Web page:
Jan 15, 2014, 10:00 AM EST
With so many big name players, a mammoth stadium often full of adoring fans and a history that dazzles amongst the leading lights of European soccer, surely it’s easy to manage a club like AC Milan.
So often the biggest jobs in European soccer become a poisoned chalice and after Massimiliano Allegri was sacked on Monday, following a 4-3 defeat to his former club Sassuolo, the soccer elite have yet another victim.
The dismissal brings an end to his time in charge at Milan, as Allegri was given a fair crack of the whip with four seasons in charge but in the end a lack of investment and not culling some of his aging squad proved to be his downfall. Right now AC sit 11th in Serie A and only six points clear of the relegation zone however they are still in the UEFA Champions League and face Atletico Madrid in the last 16 next month.
Allegri had often struggled in the UCL compared to the Italian top-flight, as he won the Scuddeto in his first season in charge but that seems like a distant memory now as the Rossoneri stormed to the title back in 2010-11 and came second in 2011-12. One other trophy, the Italian Suppercoppa, followed but that has been it for one of European soccer’s most successful clubs.
One other thing that spelled the end for the 46-year-old was the return of long-time AC Milan President and former Italian Prime Minister Silvio Berlusconi, who once again became the sole club President in 2012. Since 1986 Berlusconi has been juggling his leadership of Milan and the Italian nation and in that time he’s now had 17 managers in charge at the San Siro, with only Carlo Ancelotti lasting longer than five years when he took charge between 2001-2009.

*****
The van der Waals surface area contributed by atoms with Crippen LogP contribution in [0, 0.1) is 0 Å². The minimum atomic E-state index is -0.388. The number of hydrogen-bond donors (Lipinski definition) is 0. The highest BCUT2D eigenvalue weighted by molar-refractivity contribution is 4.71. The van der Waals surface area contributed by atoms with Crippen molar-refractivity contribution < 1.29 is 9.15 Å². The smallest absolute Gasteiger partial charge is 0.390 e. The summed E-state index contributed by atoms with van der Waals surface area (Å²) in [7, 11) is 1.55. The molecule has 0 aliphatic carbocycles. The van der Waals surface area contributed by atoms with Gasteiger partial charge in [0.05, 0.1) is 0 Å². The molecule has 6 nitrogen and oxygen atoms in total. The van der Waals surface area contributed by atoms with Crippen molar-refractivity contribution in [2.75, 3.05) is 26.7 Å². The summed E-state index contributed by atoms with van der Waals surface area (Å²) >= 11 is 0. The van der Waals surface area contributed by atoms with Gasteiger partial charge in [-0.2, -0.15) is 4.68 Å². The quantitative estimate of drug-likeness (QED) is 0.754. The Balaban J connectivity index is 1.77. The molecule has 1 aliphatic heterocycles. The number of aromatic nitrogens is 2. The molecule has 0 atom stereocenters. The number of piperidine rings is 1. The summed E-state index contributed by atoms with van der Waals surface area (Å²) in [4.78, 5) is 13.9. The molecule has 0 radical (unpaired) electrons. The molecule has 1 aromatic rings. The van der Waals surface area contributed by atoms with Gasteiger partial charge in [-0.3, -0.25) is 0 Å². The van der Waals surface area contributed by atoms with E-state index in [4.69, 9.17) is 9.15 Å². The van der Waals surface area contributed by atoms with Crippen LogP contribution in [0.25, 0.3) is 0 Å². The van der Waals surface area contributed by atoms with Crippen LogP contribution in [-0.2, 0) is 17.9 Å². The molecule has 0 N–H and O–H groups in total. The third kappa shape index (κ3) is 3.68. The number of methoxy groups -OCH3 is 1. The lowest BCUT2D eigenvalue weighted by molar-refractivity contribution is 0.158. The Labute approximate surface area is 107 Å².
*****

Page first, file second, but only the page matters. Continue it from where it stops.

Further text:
In that respect Allegri is the third longest-serving boss under the Berlusconi era, but of late the league form has been atrocious and something needed to be done to rectify that. Stars players such as Kaka, Robinho, Mario Balotelli and Stephen El Shaarway should not have steered Milan into mid-table obscurity in Serie A. But they have. Some of the big names haven’t stood up to be counted with the side struggling and that confounded Allegri’s worst fears, as even the likes of Kaka looks a shade of his former self after Milan brought him back to the San Siro on a free transfer. With only two league wins in their last 11 games since October 27, the writing has been on the wall for Allegri.
This season defending has been the main problem for AC as they’ve let in 30 goals in 19 games, which may not sound like that many but when you’re used to staunch defensive displays and you play in Serie A… that’s a lot of goals being leaked.
However Milan struggling to perform in Serie A isn’t something new as last season they had a terrible start to the campaign and had just eight points form their first seven games. But Allegri turned that around and guided Milan to third place and a Champions League berth after AC had been languishing towards the relegation zone during the first half of the 2012-13 season.
He wasn’t given time to do that this season, and before Christmas he’d already signified his intent to move on from the San Siro after this campaign and his contract was up, stating “this will be my last Christmas at AC Milan.” Turns out the end came sooner than Allegri thought it would, but it needed to happen after his early promise as head coach declined rapidly. Strange comments in 2012 also marred Allegri’s future as when he signed a new deal in January of that year, as the former Cagliari boss declared that he would only by a manager for another 10 seasons as the stress was too much to handle.
Now Milan have appointed former legend Clarence Seedorf as their new manager, it seems as though Berlusconi will be more involved than ever to help the young coach succeed and turns things around. Allegri got that help last season, but he wasn’t going to get it again this year.
Many weren’t surprised he was shown the door, but will he get another chance to manage on the biggest stage? With a top three finish in every single full season as AC Milan manager, he didn’t do any awful job but progress wasn’t being made as fast as Berlusconi and the other executives would’ve liked. Allegri finishes his time in charge at Milan with 91 wins from 178 games, with a win percentage of 51.12 percent.
Not bad for someone who’s been under pressure since the very start. Even if he didn’t quite live up to expectations, Allegri should get a crack at another top job in Italy relatively soon.
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